Vice President Jewel Howard Taylor calls for more robust gender equality regime now than ever before in Liberia, urging both government and international partners to look at specific plans that would lead to taking a more critical look at the entire educational system of Liberia.
Vice President Taylor also stresses a need to inculcate a new educational regime by finding new sources of funding for higher levels investment in education to creating an enlightened population, which she notes, is a sine qua non to the growth and development the country so urgently needs.
Speaking at the joint celebration of the 25th anniversary of the International Conference on Population Development (ICPD) and the 50th celebration of the United Nations Population Fund, which coincides with the formal launch of State of the World Population Report 2019 here, Madam Taylor notes that being a gender advocate herself, she is concerned about the status of Liberia’s educational sector as projected in the Report, which indicates that in Liberia, between ages 10 and 24 years, 72 percent males and 64 percent females are literate.
She adds that the Report also states that the health sector here is still seriously challenged with infant and maternal mortality rates still high and that 31 percent of girls between ages 15 and 19 experience teenage pregnancies.
“These statistics are quite disturbing, leading one to believe that in spite of all that had been done over the years to reduce these numbers; that much, much more needs to be done; permit me to include that I am further disturbed that the UNFPA Liberian section of the report did not include statistics on sexual and gender based violence”, the Vice President notes.
The State of the World Population at 2019 is 7.71 billion. This year’s Report is on theme, “Unfinished Business” Vice President Taylor underscores that it’s time for reflection and resolutions and to take stock of successes and challenges as well as strengthen resolve to set goals for the future; as UNFPA marks a new beginning and roll out a new strategic plan.
She quotes Dr. Kanem as saying UNFPA has reached more than 33 million women and over 1.6 million adolescents and young people with sexual and reproductive health services, while tackling gender based violence worldwide.Contraceptives provided by UNFPA have potential to avert an estimated 30,800 maternal deaths, 11.6 million unintended pregnancies and 3.6 million unsafe abortions.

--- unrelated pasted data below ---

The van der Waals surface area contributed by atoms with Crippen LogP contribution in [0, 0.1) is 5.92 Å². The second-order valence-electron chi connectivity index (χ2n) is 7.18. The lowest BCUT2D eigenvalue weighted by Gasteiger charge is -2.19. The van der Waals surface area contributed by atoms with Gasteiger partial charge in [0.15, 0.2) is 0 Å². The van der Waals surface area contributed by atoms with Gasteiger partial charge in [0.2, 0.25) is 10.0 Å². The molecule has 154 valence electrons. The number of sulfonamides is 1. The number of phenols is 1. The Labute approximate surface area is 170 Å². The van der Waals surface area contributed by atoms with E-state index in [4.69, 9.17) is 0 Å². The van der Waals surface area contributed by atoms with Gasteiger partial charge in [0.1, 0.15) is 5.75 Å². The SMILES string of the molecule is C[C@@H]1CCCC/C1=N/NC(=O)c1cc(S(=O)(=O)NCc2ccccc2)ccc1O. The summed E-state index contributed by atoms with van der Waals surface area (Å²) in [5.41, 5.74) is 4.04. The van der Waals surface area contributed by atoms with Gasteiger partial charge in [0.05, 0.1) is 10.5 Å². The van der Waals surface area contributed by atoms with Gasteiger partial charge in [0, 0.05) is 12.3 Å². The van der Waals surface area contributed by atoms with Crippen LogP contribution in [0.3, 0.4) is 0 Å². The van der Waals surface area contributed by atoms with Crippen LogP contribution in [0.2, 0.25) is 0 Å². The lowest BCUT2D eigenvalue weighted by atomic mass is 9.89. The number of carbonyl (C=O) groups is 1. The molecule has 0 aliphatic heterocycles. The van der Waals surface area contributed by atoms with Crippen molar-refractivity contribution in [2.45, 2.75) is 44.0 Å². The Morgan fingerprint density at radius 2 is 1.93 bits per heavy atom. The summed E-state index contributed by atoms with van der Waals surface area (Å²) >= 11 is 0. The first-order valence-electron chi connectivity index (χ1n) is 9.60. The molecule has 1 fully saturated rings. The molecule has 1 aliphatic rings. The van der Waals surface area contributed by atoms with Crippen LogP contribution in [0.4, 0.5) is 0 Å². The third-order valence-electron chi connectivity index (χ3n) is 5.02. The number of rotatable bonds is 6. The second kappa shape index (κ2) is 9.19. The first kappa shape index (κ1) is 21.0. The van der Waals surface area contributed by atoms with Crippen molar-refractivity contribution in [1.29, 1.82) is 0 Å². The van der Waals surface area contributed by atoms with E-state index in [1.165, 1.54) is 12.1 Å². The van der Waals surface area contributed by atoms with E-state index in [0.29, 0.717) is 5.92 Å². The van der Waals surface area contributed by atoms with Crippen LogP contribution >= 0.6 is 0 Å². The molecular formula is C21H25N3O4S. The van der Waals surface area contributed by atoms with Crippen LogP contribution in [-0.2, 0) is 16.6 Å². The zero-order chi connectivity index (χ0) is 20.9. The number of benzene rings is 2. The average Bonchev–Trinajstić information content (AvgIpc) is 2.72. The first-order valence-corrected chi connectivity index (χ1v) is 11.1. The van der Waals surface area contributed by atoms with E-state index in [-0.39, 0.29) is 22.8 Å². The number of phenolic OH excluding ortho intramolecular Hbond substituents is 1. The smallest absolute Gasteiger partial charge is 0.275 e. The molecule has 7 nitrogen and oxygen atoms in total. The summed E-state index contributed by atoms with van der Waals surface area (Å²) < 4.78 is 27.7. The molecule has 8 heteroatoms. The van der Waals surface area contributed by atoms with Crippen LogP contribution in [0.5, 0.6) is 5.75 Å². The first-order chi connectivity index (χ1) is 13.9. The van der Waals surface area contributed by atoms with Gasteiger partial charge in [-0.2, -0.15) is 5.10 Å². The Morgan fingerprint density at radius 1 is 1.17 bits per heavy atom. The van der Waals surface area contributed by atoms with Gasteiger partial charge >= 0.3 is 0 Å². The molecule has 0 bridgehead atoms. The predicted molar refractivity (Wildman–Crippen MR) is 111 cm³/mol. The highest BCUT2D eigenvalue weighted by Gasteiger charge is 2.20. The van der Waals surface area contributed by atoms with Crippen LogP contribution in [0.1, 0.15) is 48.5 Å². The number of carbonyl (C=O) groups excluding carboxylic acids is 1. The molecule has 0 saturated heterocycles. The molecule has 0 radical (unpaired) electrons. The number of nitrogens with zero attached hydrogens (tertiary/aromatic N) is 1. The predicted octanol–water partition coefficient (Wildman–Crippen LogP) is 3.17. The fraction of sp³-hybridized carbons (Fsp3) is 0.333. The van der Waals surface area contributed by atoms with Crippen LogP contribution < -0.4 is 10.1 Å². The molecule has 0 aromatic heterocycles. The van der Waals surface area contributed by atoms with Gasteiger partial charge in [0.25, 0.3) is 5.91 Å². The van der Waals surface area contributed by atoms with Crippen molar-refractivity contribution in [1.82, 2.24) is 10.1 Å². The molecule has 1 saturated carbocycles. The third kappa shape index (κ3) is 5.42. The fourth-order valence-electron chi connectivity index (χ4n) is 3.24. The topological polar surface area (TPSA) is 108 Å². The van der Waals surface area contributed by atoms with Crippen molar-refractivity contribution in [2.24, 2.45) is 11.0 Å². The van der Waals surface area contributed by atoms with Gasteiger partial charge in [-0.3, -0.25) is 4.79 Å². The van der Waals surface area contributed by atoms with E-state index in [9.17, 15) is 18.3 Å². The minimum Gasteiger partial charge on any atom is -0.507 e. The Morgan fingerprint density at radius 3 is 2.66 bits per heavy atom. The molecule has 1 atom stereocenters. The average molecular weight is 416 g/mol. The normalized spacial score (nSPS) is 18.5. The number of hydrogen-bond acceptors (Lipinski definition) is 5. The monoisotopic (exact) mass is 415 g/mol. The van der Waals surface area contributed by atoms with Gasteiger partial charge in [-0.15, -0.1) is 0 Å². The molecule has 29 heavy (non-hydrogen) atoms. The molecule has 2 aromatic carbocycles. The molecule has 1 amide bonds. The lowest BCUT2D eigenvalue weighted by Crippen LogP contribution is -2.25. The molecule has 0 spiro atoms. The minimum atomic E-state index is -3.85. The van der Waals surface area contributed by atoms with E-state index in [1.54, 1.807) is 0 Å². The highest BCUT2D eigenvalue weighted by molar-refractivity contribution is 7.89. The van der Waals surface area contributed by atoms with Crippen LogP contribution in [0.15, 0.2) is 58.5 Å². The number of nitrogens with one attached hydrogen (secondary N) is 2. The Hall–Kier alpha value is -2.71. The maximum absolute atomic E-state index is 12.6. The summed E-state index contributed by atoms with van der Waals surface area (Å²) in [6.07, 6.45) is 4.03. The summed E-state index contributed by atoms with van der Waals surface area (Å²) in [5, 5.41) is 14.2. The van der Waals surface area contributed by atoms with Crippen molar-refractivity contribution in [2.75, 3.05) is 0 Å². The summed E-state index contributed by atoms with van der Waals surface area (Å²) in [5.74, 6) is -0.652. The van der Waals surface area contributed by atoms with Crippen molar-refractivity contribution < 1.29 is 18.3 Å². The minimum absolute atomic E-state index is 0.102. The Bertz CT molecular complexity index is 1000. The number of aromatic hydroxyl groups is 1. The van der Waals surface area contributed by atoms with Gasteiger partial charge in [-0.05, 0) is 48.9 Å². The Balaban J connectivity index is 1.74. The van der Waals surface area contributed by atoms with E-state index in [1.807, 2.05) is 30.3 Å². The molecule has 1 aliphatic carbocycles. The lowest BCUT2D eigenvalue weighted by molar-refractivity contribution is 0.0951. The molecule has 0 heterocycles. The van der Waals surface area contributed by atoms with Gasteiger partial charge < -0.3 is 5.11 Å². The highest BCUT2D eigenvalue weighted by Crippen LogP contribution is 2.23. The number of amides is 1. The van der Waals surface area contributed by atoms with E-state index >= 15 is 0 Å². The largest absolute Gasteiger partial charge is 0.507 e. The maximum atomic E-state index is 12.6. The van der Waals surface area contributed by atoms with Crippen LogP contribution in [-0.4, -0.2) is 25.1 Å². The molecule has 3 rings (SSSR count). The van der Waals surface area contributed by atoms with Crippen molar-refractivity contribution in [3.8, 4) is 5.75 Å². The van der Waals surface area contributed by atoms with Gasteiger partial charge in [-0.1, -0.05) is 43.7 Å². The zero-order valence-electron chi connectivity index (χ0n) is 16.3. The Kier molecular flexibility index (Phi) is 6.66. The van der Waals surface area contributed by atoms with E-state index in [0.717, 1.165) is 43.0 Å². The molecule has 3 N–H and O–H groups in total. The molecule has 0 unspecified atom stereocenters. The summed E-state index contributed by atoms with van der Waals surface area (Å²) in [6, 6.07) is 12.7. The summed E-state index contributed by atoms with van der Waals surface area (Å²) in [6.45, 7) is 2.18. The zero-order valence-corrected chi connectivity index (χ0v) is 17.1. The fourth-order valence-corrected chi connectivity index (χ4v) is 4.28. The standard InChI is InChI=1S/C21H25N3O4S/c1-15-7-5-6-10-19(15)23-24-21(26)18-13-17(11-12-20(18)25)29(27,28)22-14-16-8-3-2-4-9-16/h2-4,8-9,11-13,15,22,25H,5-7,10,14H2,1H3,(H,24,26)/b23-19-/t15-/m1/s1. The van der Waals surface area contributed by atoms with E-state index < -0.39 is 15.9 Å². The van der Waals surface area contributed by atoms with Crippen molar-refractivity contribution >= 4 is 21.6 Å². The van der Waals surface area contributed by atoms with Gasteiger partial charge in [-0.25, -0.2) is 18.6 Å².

VP Taylor also adds that UNFPA has trained thousands of health workers, treated 22,000 women and girls living with fistula, reached more than 2 million marginalized girls with life skills programmes and 1 million more with prevention and protection services related to child marriage and female genitals mutilation, whujch she notes are just a snapshot of the life-saving and life-transforming services delivered to millions of women and adolescent girls around the world.
However, the Vice President says it is good to be reminded that the 2019 report shows that while much has been attained, much more remains to be done in fulfillment of UNFPA’s key role as the UN agency responsible to delivering a world where every pregnancy is wanted, every childbirth is safe and every young person’s potential is fulfilled.
Speaking earlier, UNFPA Country Representative Dr. Bannet Ndyanabangi says though he has just spent few months in Liberia, he congratulates his predecessor and the entire UNFPA team here for the job well done over the years.
Dr. Ndyanabangi recalls that after the funding of UNFPA, it than moved to Liberia in 1973 and since then it has been working with government, civic society organizations, and other developmental partners mainly in assisting and capacity strengthening.
The ICPD 25th anniversary and the UNFPA 50th celebration along with the launch of State of World Population Report 2019 were held Thursday, 30 May at the Monrovia City Hill on 1st Street, Monrovia.
The occasion brought together Diplomats from UN organizations, senior government officials, civic society organizations, students and officials from the health sector, amongst others. By Ben P. Wesee–Editing by Jonathan Browne